How To Handle HOA Board Meeting Attacks
Out of the blue, an irate homeowner launches a smear campaign aimed directly at the board. It’s relentless and focused. The motivation may be some personal grievance, hatred of a board policy, disagreement on how the board does business in general or loathing for the whole HOA concept. Rather than seeking redress in an orderly and open way, however, often it takes the form of poison pen letters, back alley rumor mills or a terrorist-like assault at a board meeting.
Board meeting terrorism is designed to hold the board hostage to relentless rants and demands. This form of HOA terrorism is designed to directly challenge board authority and to disrupt the orderly process. As with any terrorist attack, the board’s initial reaction is usually disbelief. But, the cold reality of the assault soon becomes clear and the need to act urgent.
How should the board deal with this kind of attack? When presented a list of demands, should the items be discussed point by point? Should they be recorded in the minutes? What should be done?
Rule #1: Never negotiate with terrorists. The board is not obligated to discuss anything off the agenda. And it’s unreasonable to expect informed answers to firing line questions. The response should be, “Thanks for making your points. We’ll review them and give you a response in writing or consider them at the next board meeting.”
Rule #2: Don’t record a list of demands. Minutes are intended to discuss in broad terms the business accomplished by the board. Specific motions should have enough detail to describe them and the outcome of the vote. It is not a forum for soap boxing, editorializing or where items are entered into “evidence”. It’s enough for the minutes to state, “Mr. Sniper asked that the board consider issues relating to (general description).”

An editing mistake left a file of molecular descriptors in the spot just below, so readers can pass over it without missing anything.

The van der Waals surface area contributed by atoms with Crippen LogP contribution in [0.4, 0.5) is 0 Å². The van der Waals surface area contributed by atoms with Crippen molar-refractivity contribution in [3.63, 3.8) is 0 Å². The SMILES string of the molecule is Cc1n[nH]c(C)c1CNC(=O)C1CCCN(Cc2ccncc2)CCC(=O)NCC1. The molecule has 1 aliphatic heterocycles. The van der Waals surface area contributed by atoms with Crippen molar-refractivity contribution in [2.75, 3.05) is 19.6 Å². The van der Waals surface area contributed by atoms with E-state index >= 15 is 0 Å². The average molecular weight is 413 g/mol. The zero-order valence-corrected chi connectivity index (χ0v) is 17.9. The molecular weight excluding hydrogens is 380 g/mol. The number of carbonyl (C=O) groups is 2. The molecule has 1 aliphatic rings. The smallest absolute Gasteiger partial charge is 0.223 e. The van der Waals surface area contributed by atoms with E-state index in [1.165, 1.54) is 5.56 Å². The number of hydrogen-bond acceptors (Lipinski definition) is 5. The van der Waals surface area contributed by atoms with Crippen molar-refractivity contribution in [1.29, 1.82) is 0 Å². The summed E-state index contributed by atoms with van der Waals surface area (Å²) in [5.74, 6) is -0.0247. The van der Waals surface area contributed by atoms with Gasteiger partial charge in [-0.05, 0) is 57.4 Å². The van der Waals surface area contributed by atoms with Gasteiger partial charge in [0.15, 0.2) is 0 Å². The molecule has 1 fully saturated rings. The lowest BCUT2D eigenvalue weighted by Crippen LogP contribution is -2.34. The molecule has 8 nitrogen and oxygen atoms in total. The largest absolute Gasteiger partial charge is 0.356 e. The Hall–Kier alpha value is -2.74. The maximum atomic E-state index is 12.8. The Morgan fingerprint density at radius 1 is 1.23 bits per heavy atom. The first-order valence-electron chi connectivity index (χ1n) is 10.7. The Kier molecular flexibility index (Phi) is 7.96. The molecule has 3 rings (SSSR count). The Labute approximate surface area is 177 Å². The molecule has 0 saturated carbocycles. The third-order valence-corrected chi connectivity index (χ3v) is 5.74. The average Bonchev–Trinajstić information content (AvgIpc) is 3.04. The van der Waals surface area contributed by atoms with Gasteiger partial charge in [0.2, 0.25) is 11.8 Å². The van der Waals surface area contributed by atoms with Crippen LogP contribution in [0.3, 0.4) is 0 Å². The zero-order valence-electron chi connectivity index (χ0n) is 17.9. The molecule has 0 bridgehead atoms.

Rule #3: Control the Owner Forum. To encourage owner input, an Owner Forum before the meeting should give each speaker owner up to, say, 5 minutes to speak, so the board can get on with its business. Letting someone hold the board hostage should never be allowed and it’s up to the president to control such actions. An abusive person should not be allowed to continue for any length of time.
Rule #4: When attacked, respond quickly and firmly. When the attack becomes apparent, it’s the president’s job to interrupt and, if necessary, ask the attacker to leave the meeting. If the attacker refuses to comply, the president should adjourn the meeting and advise that such conduct will not be allowed at future meetings.
HOA terrorist attacks are designed to fan the flames of emotion and to promote rash response. The board needs to walk the high road and refuse to “dance”. While this isn’t easy when the attack is intense, the directors outnumber the attacker and with a unified response, should be able to defeat the challenge and even help point the terrorist toward a better way.
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